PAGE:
Children with injury to one side of the brain (stroke, cerebral palsy, or traumatic brain injury) often have difficulty with many life activities due to problems with their ability to pay attention and also problems with keeping their balance. This project will help explain how a child's problems with paying attention impacts their ability to keep themselves safe while standing and moving during childhood life activities. This study will have children participate in a several different assessments to evaluate how they are paying attention, how well they keep their balance, how well they are able to move and play, and will ask parents to complete a couple of surveys to provide information about what the children are like at home. This study will consist of one visit to MUSC campus that will take about 2 hours to complete the testing.
This study is going to test a cold atmospheric plasma device (CAP), in particular a floating electrode-dielectric barrier device (FE-DBD), to treat warts and molluscum. The treatment device in this study generates cold atmospheric plasma (gaseous ionized molecules) to rid the virus from the body. Based on the successes of previous dermatologic studies, FE-DBD is being tested for this study to treat warts and molluscum. Patients will be enrolled to test the efficacy and safety of this device.
Patients aged between 4-21 years are eligible to participate. The duration of the study is 4-12 weeks depending on treatment clearance. The number of lesions will be chosen by the dermatologist. Patients will receive standard of care therapy and/or NTAP depending on the number of lesions. Safety profile and patient tolerability will be measured, as well as changes in size, pain and appearance. Photographs and clinical impression will be used to measure treatment response. Pain and tolerability will be assessed by a visual analogue scale and tolerability assessment scale.
The standard treatment for growth hormone deficiency is daily injections under the skin of recombinant human growth hormone (rhGH). LUM-201 is an investigational drug (not approved by the US Food and Drug Administration) thought to increase the body's ability to release growth hormone. This study seeks to determine if oral LUM-201 at various doses may achieve similar catch-up growth compared to rhGH and provide a safe and effective treatment alternative to daily injections. Participant enrollment for the study will be for 8 months with 7 study visits.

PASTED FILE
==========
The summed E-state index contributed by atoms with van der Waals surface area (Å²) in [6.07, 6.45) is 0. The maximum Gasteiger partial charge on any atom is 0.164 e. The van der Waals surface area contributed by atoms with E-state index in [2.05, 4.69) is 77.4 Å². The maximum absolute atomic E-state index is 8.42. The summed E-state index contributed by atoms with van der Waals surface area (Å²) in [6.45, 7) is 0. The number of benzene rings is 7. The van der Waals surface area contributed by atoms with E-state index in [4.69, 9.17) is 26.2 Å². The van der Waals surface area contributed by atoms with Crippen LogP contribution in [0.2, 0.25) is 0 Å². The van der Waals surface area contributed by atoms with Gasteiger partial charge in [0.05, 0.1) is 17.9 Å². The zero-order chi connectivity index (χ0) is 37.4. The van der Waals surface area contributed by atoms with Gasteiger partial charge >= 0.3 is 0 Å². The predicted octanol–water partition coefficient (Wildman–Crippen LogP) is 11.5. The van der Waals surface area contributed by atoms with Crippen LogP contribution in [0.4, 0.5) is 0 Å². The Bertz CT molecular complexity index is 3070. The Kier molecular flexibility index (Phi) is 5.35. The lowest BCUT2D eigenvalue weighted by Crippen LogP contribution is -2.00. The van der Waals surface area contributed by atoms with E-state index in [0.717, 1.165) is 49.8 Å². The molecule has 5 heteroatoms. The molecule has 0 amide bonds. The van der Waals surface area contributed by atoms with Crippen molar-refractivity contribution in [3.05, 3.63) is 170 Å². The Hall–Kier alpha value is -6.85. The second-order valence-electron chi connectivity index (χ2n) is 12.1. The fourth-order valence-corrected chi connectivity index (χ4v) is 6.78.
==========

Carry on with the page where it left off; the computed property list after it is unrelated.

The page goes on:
This is a randomized Double-blind Placebo-controlled Phase 3 Study to determine whether a study drug called maralixibat is safe and effective in treating itchy skin (pruritus) in children with Progressive Familial Intrahepatic Cholestasis (PFIC). There is currently no treatment approved for PFIC and available medical approaches have limited success.
Randomized means by chance, like the flip of a coin. Subjects will be randomly assigned to one of the two arms of the study. Subjects will have a 50:50 chance of receiving maralixibat as compared to placebo.
Double blinded means a study in which neither the investigators nor the subjects know which intervention the subject is receiving.
A Phase 3 study is large scale trial to confirm and expand information on safety and usefulness of a new drug.
Subjects who qualify to participate in this study will be randomly assigned to receive the study drug or a placebo. The dose of the study drug will be gradually increased during the study upto a tolerable dose . Subjects will continue to take the medication for about 5 months. Subjects will have approximately 9 study visits over 8 months in this study. Subjects will also be asked questions about health and complete questionnaires at the study visits and as well as at home. A Physical exam, Electrocardiogram, Liver ultrasound will be performed at some study visits. A blood and urine sample will also be collected at some of the study visits.